Eleanor Gardner, Avian Taphonomist and Science Outreach Specialist

I consider myself an avian taphonomist – a unique niche within the field of paleontology – as well as a science outreach specialist. I will first explain my research interests and then discuss my path to a career in science outreach.

Examining Late Pleistocene avian fossils in a cave on Royal Island, Bahamas
In case the word is new to you, “taphonomy” is the study of what occurs between the death of an organism and its discovery as a fossil. I am interested in better understanding the circumstances that lead to differential preservation of avian skeletal elements, including depositional environment, scavenger activity, age- and gender-related effects, among other factors. Through my work, I try to explore what drives preservation biases in the fossil record of birds.

Diagram of bird skeleton with color indicating the 5 most commonly preserved bone elements. The five bones in order of abundance were humerus, tarsometatarsus, the coracoids, ulna, and the tibiotarsus.
My research has mainly centered upon actualistic taphonomy experiments, which means that I conduct experiments with modern organisms and environs in order to make inferences about the past. For projects conducted via the University of Georgia (as a student) and via the University of Tennessee at Martin (as a faculty member), I collected humanely-killed chickens and ducks of known age, sex, and diet and put their carcasses out in different types of environments in different climate regimes. One thing that I was especially motivated to investigate was any role that medullary tissue might play in the preservation potential of avian leg bones. After the publication of Schweitzer and others in 2005 documenting possible soft-tissue preservation in a T. rex femur, I became fascinated by the concept of medullary tissue preservation. Medullary tissue is a reproductive-specific tissue in female birds that forms along the innermost layer of limb bones during the egg-laying cycle; it acts as calcium storage for production of the egg shell. Because it is formed rapidly and then utilized (broken down) rapidly, there is a net loss of calcium from females’ skeletal elements. Because of this, it might be expected that a gender-based preservation bias exists in the avian fossil record. In addition to this particular factor, my experiments have examined the roles of age (juvenile vs. adult), environment (habitat, temperature, humidity, pH, lithology, etc.), bacteria and fungi, and scavengers (including insects, invertebrates like crabs, and vertebrates like alligators, raccoons, and bobcats). Publications reporting my results are forthcoming!

In 2016, a large review paper that my coauthors and I had been working on for about seven years was published. It morphed from a literature review for my thesis into a multivariable analysis of the roles of paleoclimate, environment, and bird body size in avian fossil preservation. It is my hope that the paper will inspire future avian taphonomy studies to improve collection of climate-related data. Understanding how climate change has impacted the avian fossil record could shed further light on questions about speciation and extinction of birds throughout time.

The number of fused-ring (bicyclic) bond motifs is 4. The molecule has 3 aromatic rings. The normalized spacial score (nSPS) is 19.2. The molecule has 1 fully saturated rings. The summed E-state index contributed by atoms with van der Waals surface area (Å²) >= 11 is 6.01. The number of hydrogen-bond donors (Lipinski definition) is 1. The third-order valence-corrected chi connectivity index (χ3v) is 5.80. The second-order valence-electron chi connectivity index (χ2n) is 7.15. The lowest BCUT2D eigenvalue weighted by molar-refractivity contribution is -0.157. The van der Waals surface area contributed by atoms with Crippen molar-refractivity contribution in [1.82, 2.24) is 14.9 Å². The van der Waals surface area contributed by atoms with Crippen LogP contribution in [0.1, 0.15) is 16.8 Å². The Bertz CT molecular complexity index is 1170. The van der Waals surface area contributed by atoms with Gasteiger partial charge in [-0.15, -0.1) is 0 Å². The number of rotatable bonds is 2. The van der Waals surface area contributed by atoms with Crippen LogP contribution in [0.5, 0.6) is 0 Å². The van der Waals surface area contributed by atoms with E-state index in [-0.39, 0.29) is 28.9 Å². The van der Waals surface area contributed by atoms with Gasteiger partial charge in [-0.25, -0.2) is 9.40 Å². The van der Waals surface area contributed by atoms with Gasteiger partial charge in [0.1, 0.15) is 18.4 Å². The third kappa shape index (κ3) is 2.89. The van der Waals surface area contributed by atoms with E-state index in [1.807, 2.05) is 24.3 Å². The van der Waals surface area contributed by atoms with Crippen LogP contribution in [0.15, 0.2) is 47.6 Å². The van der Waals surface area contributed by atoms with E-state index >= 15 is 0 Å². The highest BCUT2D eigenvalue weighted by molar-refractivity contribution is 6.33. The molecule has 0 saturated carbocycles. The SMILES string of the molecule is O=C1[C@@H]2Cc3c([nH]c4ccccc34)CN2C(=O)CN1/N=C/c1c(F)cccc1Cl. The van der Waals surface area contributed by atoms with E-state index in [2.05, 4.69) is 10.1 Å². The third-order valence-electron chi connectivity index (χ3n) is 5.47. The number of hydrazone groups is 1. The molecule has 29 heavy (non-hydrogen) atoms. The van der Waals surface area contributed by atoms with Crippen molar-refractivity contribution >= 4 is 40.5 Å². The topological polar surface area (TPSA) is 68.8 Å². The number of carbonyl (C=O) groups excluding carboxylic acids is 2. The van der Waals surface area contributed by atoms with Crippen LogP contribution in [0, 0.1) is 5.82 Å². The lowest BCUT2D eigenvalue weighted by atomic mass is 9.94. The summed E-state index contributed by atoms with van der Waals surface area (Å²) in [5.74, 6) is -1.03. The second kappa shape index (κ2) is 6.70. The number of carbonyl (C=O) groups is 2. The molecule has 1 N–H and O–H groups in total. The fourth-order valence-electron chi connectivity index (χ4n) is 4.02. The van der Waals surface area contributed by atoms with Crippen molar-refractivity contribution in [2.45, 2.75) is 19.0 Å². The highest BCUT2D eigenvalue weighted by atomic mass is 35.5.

Interacting with young visitors at the Aurora Fossil Festival in Aurora, North Carolina, as part of the FOSSIL Project
My other passion (and now my career) is science outreach and education. Throughout my undergraduate and graduate studies, I was involved in public outreach events with my universities, local nature centers and parks, and regional museums. After getting established in my first job – which was as a geology instructor at the University of Tennessee at Martin – I became motivated to engage underserved K-12 girls in the community and so I began leading a science-focused Girl Scout troop. My move in 2015 to the Florida Museum of Natural History brought me even further into the world of public outreach and education as the coordinator of a project funded by the National Science Foundation called FOSSIL: Fostering Opportunities for Synergistic STEM with Informal Learners. In this role, I’ve been able to help develop and lead paleontology workshops, foster connections between amateur and professional paleontologists across the world, and collaborate on science education research. (Learn more about FOSSIL by clicking here). Organizing opportunities for people to share with others their paleontology skills, experiences, and enthusiasm has been enormously rewarding. In mid-August of this year, I’ll be starting a new job with the University of Kansas Biodiversity Institute & Natural History Museum as their Outreach and Engagement Coordinator. I’m really excited about continuing to work with the public in a new capacity to foster a greater understanding of science and an appreciation for the Earth and its history.

Being creative, asking questions, and devising ways to get others excited about science (most often about paleontology) are all aspects of my jobs that I have loved. If you’re interested in pursuing a career in science, know that there are a wide variety of different positions and career paths, so keep your options open! Explore your curiosities and read, read, read as many peer-reviewed papers as possible.

Eleanor has recently started her position at the Kansas Museum of Natural History! Don’t forget to check out the myFOSSIL community here and an interview with the Fossil Guy here.

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